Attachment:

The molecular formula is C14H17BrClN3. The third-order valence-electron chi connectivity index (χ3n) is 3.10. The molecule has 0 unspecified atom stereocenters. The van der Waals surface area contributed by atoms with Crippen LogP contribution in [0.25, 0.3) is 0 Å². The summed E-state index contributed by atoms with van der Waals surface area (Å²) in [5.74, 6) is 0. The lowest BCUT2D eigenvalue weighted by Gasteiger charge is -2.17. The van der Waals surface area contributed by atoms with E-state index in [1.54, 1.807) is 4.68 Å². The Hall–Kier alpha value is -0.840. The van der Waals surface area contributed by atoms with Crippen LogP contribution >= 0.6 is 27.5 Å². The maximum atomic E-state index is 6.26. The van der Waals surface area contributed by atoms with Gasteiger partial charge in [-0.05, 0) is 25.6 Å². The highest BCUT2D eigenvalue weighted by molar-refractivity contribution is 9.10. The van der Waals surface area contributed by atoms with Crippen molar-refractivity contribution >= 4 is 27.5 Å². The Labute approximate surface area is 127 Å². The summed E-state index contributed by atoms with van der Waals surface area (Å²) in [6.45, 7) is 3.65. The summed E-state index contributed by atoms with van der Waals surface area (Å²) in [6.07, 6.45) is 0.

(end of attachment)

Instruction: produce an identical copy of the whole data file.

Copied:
The molecular formula is C14H17BrClN3. The third-order valence-electron chi connectivity index (χ3n) is 3.10. The molecule has 0 unspecified atom stereocenters. The van der Waals surface area contributed by atoms with Crippen LogP contribution in [0.25, 0.3) is 0 Å². The summed E-state index contributed by atoms with van der Waals surface area (Å²) in [5.74, 6) is 0. The lowest BCUT2D eigenvalue weighted by Gasteiger charge is -2.17. The van der Waals surface area contributed by atoms with E-state index in [1.54, 1.807) is 4.68 Å². The Hall–Kier alpha value is -0.840. The van der Waals surface area contributed by atoms with Crippen LogP contribution >= 0.6 is 27.5 Å². The maximum atomic E-state index is 6.26. The van der Waals surface area contributed by atoms with Gasteiger partial charge in [-0.05, 0) is 25.6 Å². The highest BCUT2D eigenvalue weighted by molar-refractivity contribution is 9.10. The van der Waals surface area contributed by atoms with Crippen molar-refractivity contribution >= 4 is 27.5 Å². The Labute approximate surface area is 127 Å². The summed E-state index contributed by atoms with van der Waals surface area (Å²) in [6.45, 7) is 3.65. The summed E-state index contributed by atoms with van der Waals surface area (Å²) in [6.07, 6.45) is 0.